Sunday, May 30, 2010

Our Visit with Alpacas

Two weekends ago, my family went on an expedition to Home Again Farm in Theresa, NY ( , to learn about alpacas.  The farm is owned and operated by Gail and Daryl Marsh.  Home Again Farm is a family-run farm, originally established in 1831 as a dairy farm.   After 30 years away in New Jersey, Gail and Daryl returned to the north country as the sixth generation to farm the land Gail grew up on.  They have been raising alpacas since 2005. The 50-acre farm is currently home to 20 alpacas and Red, the cat.  Gail and Daryl also have begun growing grapes for wine-making to supply local wineries.

I had called ahead to make sure our visit would work with their schedule, and they fit us right in on Sunday afternoon.  We received a 2-hour personal tour!  Gail and Darrel were very welcoming, and put us all immediately at ease.  It was apparent that they had given many tours for families, school groups and other audiences.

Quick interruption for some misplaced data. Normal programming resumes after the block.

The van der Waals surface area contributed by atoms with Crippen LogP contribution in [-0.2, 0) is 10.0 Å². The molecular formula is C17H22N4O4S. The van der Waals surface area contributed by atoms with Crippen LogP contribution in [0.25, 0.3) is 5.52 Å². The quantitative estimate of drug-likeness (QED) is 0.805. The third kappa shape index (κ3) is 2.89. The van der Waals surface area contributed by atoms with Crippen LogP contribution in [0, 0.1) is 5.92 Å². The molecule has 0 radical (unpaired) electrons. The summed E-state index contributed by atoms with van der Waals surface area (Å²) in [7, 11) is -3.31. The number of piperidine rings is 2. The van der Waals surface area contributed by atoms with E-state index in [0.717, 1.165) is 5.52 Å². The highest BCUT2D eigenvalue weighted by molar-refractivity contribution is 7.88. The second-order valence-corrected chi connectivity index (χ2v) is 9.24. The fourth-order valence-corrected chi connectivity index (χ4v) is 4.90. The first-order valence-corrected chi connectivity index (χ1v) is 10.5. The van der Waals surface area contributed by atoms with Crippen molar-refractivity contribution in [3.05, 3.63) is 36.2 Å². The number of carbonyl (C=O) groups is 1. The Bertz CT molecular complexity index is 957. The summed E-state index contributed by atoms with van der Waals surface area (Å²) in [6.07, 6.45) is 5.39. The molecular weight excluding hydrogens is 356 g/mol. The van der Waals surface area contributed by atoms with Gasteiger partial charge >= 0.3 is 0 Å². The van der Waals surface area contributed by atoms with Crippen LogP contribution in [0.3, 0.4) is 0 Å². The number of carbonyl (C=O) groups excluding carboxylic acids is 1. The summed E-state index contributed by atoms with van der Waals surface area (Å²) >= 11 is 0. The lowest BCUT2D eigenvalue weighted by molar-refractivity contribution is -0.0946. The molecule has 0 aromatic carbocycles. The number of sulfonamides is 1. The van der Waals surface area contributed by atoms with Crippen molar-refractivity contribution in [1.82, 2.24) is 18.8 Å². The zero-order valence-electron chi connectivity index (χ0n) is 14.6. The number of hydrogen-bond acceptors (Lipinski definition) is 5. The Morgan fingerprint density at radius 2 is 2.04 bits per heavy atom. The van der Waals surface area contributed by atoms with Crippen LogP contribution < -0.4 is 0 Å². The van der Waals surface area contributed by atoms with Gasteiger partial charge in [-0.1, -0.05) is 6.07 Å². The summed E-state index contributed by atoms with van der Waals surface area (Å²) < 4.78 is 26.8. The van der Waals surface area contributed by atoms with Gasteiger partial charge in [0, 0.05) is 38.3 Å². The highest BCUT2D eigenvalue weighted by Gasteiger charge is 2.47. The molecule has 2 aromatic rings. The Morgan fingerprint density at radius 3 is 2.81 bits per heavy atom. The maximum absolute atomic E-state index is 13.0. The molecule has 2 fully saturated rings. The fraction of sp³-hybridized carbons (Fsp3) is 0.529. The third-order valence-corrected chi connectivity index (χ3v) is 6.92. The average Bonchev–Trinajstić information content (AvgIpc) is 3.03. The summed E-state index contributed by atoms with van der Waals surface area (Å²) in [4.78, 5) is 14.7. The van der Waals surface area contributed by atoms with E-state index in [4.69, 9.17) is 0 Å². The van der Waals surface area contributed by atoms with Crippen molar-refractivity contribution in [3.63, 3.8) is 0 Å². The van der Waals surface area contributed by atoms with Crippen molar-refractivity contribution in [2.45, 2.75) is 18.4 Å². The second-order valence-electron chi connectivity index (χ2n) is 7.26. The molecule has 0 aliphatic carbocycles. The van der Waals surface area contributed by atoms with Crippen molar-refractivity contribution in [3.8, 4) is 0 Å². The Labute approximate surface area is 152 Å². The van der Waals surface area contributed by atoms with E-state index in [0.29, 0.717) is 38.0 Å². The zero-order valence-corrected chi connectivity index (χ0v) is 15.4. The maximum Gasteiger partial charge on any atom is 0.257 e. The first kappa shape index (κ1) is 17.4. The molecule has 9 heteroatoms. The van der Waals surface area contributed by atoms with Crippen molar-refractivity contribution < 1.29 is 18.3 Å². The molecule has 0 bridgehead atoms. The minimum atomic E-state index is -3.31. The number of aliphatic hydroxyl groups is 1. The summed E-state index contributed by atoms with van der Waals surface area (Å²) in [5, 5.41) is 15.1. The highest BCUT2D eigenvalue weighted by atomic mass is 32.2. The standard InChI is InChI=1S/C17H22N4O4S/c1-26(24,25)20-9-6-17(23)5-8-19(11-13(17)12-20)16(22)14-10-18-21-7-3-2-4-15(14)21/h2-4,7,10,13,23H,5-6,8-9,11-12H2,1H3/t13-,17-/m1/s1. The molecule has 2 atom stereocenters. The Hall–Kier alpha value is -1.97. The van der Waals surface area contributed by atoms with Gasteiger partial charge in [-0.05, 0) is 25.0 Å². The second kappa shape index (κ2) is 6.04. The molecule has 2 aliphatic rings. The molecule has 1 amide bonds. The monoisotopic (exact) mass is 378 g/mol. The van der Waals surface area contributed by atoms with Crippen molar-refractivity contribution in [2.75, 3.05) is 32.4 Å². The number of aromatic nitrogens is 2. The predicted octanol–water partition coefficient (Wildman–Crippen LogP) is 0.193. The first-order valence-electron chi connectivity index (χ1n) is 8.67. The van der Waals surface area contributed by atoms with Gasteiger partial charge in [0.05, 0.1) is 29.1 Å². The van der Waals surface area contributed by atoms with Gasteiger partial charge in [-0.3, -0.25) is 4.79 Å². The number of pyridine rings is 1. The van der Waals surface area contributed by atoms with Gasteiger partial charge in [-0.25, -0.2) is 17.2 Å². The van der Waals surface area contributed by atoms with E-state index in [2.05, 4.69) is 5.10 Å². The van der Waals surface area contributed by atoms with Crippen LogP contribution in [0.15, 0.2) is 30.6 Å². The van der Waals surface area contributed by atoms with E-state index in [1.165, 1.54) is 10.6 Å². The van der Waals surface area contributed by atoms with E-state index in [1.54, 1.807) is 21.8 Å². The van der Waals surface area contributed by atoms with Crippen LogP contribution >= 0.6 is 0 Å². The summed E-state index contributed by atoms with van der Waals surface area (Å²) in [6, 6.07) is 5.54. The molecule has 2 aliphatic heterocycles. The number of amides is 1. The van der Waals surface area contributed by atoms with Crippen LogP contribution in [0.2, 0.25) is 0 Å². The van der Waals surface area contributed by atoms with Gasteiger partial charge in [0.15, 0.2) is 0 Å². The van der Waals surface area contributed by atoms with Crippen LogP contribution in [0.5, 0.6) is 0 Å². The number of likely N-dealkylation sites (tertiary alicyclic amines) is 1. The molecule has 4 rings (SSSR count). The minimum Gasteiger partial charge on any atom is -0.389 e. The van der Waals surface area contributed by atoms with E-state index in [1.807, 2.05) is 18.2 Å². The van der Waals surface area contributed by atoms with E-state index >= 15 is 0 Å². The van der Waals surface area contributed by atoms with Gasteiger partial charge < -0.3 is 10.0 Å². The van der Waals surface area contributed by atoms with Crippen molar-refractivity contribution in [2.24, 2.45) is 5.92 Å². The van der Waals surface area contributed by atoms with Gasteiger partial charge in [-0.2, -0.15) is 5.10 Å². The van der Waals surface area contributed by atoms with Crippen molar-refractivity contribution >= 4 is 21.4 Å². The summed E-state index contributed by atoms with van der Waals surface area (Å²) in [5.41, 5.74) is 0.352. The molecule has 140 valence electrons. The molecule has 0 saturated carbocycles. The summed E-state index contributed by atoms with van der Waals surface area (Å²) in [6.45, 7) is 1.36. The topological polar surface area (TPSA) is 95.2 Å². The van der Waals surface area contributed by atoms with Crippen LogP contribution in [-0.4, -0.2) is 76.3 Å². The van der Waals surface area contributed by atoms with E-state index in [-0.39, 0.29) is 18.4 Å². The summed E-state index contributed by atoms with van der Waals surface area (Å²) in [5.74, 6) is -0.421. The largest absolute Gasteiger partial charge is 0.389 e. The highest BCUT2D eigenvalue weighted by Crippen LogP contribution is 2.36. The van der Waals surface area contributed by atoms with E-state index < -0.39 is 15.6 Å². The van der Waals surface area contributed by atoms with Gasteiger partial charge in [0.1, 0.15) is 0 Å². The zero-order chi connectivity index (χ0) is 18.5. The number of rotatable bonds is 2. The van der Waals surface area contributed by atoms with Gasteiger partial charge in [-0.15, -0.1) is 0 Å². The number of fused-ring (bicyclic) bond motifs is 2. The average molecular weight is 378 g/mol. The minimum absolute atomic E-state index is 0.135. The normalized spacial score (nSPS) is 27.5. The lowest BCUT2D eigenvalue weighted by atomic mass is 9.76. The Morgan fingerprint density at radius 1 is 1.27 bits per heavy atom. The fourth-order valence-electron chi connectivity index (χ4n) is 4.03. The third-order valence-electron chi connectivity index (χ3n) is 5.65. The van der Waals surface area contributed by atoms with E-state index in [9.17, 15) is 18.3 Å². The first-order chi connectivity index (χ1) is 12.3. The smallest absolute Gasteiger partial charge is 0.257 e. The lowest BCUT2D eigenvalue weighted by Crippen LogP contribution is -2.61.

Gail told us that we would first visit the "ladies" in a small corral next to the main barn, and that they would be most comfortable with us if we kept our arms and hands down, walked slowly and just sat down on the rock or bench provided.  We followed her instructions, and it wasn't long before we were nose-to-nose with these curious, expressive animals!  Bailey, the brown alpaca most comfortable with human company, laid down at our feet and let us stroke her amazingly deep, soft fleece.  We watched as Peaches, the head female, squealed a warning to the herd when a cat appeared across the road, and all 9-12 alpacas stood alert and focused.  Alpacas are most comfortable in a herd for protection, and we could see why.  Their most dangerous predator in our parts are not cats or coyotes, but domestic dogs.